The Ontario government will fall 35 per cent short of its own goal for expanding hospice access by March 31, 2019, The Catholic Register has learned.
A March 2016 report to the government by the Ontario Palliative Care Network informed provincial cabinet Ontario would need 814 hospice care beds by the end of the 2018-2019 fiscal year. The actual number of beds Ontario’s Ministry of Health expects to see operating at that point will be 528 — 286 short of its goal.
The report was obtained by The Catholic Register through a Freedom of Information request.
The 814 goal is itself short of international standards, said palliative care expert Dr. Jose Pereira.
“For every 100,000 people you need 10 beds, on average. Of those 10, two or three of them have to be acute palliative care unit beds,” said Pereira, the director of research with the College of Family Physicians of Canada
Given a provincial population of 13.5 million, Ontario currently needs 1,300 hospice and palliative care beds, of which about 900 should be lower maintenance hospice beds and the remaining 400 must be acute palliative care beds located in hospitals, said Pereira.
The province currently has 341 hospice beds spread across the province and should have 390 in place before the end of this year, said a spokesperson for the Ministry of Health and Long Term Care.
To measure how poorly Ontario is doing, Pereira compared Edmonton to Ottawa, two cities with fairly comparable populations. In the tale of two cities, Edmonton has 90 hospice beds and Ottawa 19. Edmonton has 24 acute palliative care hospital beds. Ottawa has 31 palliative care beds in hospitals, but only about half of them are really capable of taking on the complex cases that can’t be cared for in a hospice, said Pereira.
“In Edmonton, you’ve got a palliative care team that helps family doctors in the community. That team has got five doctors and five nurses,” said Pereira. “In Ottawa, the palliative care team has got five nurses and half a physician.”
But Ottawa South MPP John Fraser believes the government deserves credit for making progress on its goal of nearly tripling the number of community hospice beds across the province. Fraser has been given special responsibility for palliative care as parliamentary assistant to Minister of Health Dr. Eric Hoskins.
“I’m happy with what we’ve done in terms of expansion. The work’s not done,” Fraser said. “I’m thinking I’m going to be working on this the rest of my life.”
In its 2016 budget Queen’s Park committed to expanding hospice care by 200 beds over three years with a $75-million boost in spending. The government instituted a hospice capital program which provides $200,000 per eligible bed to assist with new construction. The first beds to be funded under this program opened this month in Vaughan and Peterborough.
Despite recent government initiatives, funding, planning and running hospices remains a community-based, volunteer-run effort. That makes end-of-life care different from most other health care in Ontario’s public system, said Pereira.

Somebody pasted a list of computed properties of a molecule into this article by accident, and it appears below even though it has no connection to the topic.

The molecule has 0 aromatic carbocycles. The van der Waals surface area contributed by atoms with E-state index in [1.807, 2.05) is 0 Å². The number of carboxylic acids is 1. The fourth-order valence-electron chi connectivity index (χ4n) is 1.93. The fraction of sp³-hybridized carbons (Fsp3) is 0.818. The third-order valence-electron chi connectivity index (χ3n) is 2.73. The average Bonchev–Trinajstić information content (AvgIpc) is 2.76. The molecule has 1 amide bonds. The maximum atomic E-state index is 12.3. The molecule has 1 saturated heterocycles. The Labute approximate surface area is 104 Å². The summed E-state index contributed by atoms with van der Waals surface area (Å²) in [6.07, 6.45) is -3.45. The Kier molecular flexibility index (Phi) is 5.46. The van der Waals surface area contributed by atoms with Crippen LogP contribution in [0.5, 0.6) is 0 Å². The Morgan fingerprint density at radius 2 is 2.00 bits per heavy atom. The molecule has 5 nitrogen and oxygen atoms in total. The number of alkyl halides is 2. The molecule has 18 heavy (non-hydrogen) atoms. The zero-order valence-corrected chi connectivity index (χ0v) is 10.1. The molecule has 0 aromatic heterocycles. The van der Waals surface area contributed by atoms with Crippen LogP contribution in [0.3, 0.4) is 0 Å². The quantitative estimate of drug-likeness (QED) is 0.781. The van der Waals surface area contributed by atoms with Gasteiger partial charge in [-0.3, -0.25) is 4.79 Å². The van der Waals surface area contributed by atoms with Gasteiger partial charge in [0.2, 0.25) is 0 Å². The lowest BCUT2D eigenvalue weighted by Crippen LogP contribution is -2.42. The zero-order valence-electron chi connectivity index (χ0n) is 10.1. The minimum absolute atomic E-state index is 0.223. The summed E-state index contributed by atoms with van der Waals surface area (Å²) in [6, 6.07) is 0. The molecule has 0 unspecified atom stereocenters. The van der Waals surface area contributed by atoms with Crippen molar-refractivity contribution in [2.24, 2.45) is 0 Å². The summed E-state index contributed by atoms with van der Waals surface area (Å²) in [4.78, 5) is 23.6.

“Someone has a heart attack, you don’t tell them our health care system will pay for 30 per cent of it and then the 70 per cent we have to find through charity and fundraising,” said Pereira. “So why does that apply to hospice beds?”
Fraser believes community involvement and commitment embedded in the volunteer model is what makes a hospice different and valuable.
“The whole idea of companionship and the ethos that’s inside hospice is based in community,” he said. “The work that hospitals do is great work. But it’s really hard to develop a sense of community in them. It’s highly medicalized, highly technical and sometimes very highly impersonal.”
Hospice beds can only grow as fast as communities can organize to found, fund and support new hospices, said Fraser.
Catholic groups that reject assisted suicide have an equal shot at government funding for hospice facilities, Fraser said.
“There’s no prerequisite (for doctor-assisted dying) that exists inside government,” he said. “We’ve left it up to the individual organizations. They are made up of boards of directors. We’re not going to force them to do anything.”
Fraser welcomes passage of Bill 277 in Ottawa, currently awaiting a final vote in the Senate. The private members’ bill sponsored by Sarnia-Lambton Conservative MP Marilyn Gladu will require a national framework, data-gathering and standards for palliative care.
“The thing is that you can’t have assisted dying without palliative care, because then there’s no real choice,” said Fraser.
Currently six per cent of Ontario patients die in a hospice. Another 17 per cent die in long-term care homes and six per cent die at home. The remaining 71 per cent die in hospitals.
An extra $100 million in the 2017 Ontario budget for home care will add 1.5 million hours of personal support worker services and 390,000 hours of home nursing care. This should increase the number of people who get to die comfortably at home, said Fraser. Investments in long-term care training will improve palliative care in long-term care, while the expanding number of hospice beds could see the number of people dying in hospice double.